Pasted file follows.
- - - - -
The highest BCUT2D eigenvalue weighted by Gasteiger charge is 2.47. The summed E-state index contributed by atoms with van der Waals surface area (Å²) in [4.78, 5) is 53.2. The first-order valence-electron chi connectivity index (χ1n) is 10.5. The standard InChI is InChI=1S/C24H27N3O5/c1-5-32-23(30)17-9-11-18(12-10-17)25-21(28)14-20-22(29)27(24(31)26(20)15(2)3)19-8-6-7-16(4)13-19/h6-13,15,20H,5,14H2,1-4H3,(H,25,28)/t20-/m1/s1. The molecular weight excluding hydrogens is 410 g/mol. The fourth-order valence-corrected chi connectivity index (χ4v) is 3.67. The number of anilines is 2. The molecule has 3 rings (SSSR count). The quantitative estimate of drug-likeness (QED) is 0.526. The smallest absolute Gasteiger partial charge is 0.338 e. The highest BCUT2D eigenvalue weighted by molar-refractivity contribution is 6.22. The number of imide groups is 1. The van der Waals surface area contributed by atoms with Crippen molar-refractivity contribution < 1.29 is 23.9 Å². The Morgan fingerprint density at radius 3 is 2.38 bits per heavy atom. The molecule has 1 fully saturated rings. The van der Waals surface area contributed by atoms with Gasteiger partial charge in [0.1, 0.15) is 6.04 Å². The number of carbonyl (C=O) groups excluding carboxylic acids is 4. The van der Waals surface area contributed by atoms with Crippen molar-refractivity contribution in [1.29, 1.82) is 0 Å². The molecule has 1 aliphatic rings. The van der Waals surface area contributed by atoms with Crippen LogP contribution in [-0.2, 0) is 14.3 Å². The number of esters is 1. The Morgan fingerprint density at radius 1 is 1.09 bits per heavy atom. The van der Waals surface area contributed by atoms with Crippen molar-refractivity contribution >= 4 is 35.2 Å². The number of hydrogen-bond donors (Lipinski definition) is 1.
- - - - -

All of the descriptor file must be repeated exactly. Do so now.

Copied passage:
The highest BCUT2D eigenvalue weighted by Gasteiger charge is 2.47. The summed E-state index contributed by atoms with van der Waals surface area (Å²) in [4.78, 5) is 53.2. The first-order valence-electron chi connectivity index (χ1n) is 10.5. The standard InChI is InChI=1S/C24H27N3O5/c1-5-32-23(30)17-9-11-18(12-10-17)25-21(28)14-20-22(29)27(24(31)26(20)15(2)3)19-8-6-7-16(4)13-19/h6-13,15,20H,5,14H2,1-4H3,(H,25,28)/t20-/m1/s1. The molecular weight excluding hydrogens is 410 g/mol. The fourth-order valence-corrected chi connectivity index (χ4v) is 3.67. The number of anilines is 2. The molecule has 3 rings (SSSR count). The quantitative estimate of drug-likeness (QED) is 0.526. The smallest absolute Gasteiger partial charge is 0.338 e. The highest BCUT2D eigenvalue weighted by molar-refractivity contribution is 6.22. The number of imide groups is 1. The van der Waals surface area contributed by atoms with Crippen molar-refractivity contribution < 1.29 is 23.9 Å². The Morgan fingerprint density at radius 3 is 2.38 bits per heavy atom. The molecule has 1 fully saturated rings. The van der Waals surface area contributed by atoms with Gasteiger partial charge in [0.1, 0.15) is 6.04 Å². The number of carbonyl (C=O) groups excluding carboxylic acids is 4. The van der Waals surface area contributed by atoms with Crippen molar-refractivity contribution in [1.29, 1.82) is 0 Å². The molecule has 1 aliphatic rings. The van der Waals surface area contributed by atoms with Crippen LogP contribution in [-0.2, 0) is 14.3 Å². The number of esters is 1. The Morgan fingerprint density at radius 1 is 1.09 bits per heavy atom. The van der Waals surface area contributed by atoms with Crippen molar-refractivity contribution >= 4 is 35.2 Å². The number of hydrogen-bond donors (Lipinski definition) is 1.